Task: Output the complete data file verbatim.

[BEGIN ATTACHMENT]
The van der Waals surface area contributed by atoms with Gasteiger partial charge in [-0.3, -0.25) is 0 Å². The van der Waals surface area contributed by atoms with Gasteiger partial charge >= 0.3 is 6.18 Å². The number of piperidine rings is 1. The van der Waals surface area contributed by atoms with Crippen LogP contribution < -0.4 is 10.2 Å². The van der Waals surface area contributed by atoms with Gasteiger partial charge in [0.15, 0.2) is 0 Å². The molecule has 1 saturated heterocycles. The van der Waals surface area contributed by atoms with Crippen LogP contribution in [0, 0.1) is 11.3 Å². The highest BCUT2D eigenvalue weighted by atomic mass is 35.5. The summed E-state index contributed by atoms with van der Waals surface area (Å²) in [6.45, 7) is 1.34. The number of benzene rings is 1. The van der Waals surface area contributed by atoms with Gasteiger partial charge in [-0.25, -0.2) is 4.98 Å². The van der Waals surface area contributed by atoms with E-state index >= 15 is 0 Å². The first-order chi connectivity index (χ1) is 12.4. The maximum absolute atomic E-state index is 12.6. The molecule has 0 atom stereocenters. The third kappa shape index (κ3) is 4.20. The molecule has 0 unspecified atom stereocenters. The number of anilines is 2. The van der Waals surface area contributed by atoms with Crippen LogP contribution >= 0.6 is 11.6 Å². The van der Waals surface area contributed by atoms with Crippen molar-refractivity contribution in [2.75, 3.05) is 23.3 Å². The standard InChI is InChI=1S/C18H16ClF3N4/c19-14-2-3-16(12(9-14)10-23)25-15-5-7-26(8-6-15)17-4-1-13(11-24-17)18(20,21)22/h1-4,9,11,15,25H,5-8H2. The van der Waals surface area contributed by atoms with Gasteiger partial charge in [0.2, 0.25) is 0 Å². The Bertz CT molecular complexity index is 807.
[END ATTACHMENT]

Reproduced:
The van der Waals surface area contributed by atoms with Gasteiger partial charge in [-0.3, -0.25) is 0 Å². The van der Waals surface area contributed by atoms with Gasteiger partial charge >= 0.3 is 6.18 Å². The number of piperidine rings is 1. The van der Waals surface area contributed by atoms with Crippen LogP contribution < -0.4 is 10.2 Å². The van der Waals surface area contributed by atoms with Gasteiger partial charge in [0.15, 0.2) is 0 Å². The molecule has 1 saturated heterocycles. The van der Waals surface area contributed by atoms with Crippen LogP contribution in [0, 0.1) is 11.3 Å². The highest BCUT2D eigenvalue weighted by atomic mass is 35.5. The summed E-state index contributed by atoms with van der Waals surface area (Å²) in [6.45, 7) is 1.34. The number of benzene rings is 1. The van der Waals surface area contributed by atoms with Gasteiger partial charge in [-0.25, -0.2) is 4.98 Å². The van der Waals surface area contributed by atoms with E-state index >= 15 is 0 Å². The first-order chi connectivity index (χ1) is 12.4. The maximum absolute atomic E-state index is 12.6. The molecule has 0 atom stereocenters. The third kappa shape index (κ3) is 4.20. The molecule has 0 unspecified atom stereocenters. The number of anilines is 2. The van der Waals surface area contributed by atoms with Crippen LogP contribution >= 0.6 is 11.6 Å². The van der Waals surface area contributed by atoms with Crippen molar-refractivity contribution in [2.75, 3.05) is 23.3 Å². The standard InChI is InChI=1S/C18H16ClF3N4/c19-14-2-3-16(12(9-14)10-23)25-15-5-7-26(8-6-15)17-4-1-13(11-24-17)18(20,21)22/h1-4,9,11,15,25H,5-8H2. The van der Waals surface area contributed by atoms with Gasteiger partial charge in [0.2, 0.25) is 0 Å². The Bertz CT molecular complexity index is 807.